“It describes the devastating transformation of different types of pastures, crops and forests into closed and extractive plantations, which are based on slave labor and other forms of labor involving exploitation, alienation and generally displacement. spatial “, explained Donna Haraway in a 2019 interview with The world. “It reminds us that this model of large-scale plantation establishment preceded industrial capitalism and allowed it to develop by accumulating wealth at the expense of enslaved human beings. From 15e to 19e century, sugar cane plantations in Brazil, then in the Caribbean, were closely linked to the development of mercantilism and colonialism.

We are exploiting both the land and the people for the sake of consumption and pleasure somewhere far away.

The establishment of monocultures that destroyed biodiversity and were responsible for soil impoverishment was achieved through massive deforestation. In the Caribbean, the effects are still being felt to this day. In his essay Decolonial ecology, Malcom Ferdinand, researcher at the CNRS, explains that the Plantationocene makes it possible to contextualize and historicize the Anthropocene and the Capitalocene so that “the genocide of the Amerindians, the slavery of Africans and their resistance are inscribed in the history of the Earth.”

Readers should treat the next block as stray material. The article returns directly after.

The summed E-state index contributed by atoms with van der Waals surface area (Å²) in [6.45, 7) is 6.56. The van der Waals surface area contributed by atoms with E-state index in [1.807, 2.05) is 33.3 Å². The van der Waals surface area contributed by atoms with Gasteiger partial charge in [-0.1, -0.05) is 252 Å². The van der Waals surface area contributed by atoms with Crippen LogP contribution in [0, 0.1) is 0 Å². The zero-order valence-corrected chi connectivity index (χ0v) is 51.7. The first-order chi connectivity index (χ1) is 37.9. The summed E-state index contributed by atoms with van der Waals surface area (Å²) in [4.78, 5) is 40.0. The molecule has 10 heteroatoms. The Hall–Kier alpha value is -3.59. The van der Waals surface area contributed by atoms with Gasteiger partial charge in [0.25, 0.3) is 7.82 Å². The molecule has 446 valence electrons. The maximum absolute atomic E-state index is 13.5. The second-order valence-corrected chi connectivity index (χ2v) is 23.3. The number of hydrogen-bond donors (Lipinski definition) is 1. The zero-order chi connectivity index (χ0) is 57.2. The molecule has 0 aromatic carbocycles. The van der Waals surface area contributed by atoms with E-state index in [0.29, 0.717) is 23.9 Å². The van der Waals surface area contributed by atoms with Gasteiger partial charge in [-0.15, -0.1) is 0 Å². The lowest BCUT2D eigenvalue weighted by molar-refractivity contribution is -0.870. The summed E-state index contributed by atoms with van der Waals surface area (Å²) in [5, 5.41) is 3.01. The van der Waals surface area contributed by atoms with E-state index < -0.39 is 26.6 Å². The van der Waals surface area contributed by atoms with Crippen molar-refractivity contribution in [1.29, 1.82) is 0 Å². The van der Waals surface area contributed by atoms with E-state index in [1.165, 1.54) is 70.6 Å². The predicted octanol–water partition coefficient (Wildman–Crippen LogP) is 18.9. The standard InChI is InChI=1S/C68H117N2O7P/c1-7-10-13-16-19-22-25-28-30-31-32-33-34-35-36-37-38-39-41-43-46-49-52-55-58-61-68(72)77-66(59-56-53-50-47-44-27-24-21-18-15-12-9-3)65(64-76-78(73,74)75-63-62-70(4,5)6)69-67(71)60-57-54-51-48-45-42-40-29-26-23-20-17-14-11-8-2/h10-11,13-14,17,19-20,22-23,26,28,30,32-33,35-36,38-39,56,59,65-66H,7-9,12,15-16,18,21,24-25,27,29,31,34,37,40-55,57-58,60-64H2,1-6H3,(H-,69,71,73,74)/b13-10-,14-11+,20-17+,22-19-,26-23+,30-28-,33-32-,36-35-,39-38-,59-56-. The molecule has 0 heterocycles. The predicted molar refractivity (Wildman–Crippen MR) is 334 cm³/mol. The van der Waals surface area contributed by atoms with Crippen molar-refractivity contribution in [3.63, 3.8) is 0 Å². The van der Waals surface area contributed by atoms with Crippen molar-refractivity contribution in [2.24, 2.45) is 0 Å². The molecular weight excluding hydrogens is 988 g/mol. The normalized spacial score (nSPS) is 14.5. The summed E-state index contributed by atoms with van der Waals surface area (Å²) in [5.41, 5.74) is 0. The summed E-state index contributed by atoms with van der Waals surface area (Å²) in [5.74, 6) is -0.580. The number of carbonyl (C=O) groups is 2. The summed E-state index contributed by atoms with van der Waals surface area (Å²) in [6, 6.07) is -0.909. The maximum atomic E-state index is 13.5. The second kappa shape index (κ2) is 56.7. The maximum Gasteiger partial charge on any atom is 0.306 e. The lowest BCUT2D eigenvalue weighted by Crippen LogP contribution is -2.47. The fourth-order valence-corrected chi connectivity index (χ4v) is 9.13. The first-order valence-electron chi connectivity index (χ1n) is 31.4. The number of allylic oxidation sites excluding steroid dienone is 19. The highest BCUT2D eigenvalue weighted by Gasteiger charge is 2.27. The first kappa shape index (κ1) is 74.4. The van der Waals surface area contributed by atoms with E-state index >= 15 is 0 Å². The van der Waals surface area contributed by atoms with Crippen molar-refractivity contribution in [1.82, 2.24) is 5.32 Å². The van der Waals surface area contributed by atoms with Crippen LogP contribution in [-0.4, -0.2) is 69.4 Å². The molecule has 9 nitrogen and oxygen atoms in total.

Marked by a “double divide, colonial and environmental”, the modern era has created a “colonial way of life” and a “Land without people”, explains Malcom Ferdinand. On the one hand, there is a dominant population, that of the West. On the other, dominated populations, considered too numerous and exploitable. This separation between the “zone of being” and the “zone of non-being” is maintained today through the world economy of extraction, intensive monocultures and ecocides, leading to spatial injustices: we let us exploit both the earth and the men for the sake of consumerism and pleasure somewhere far away.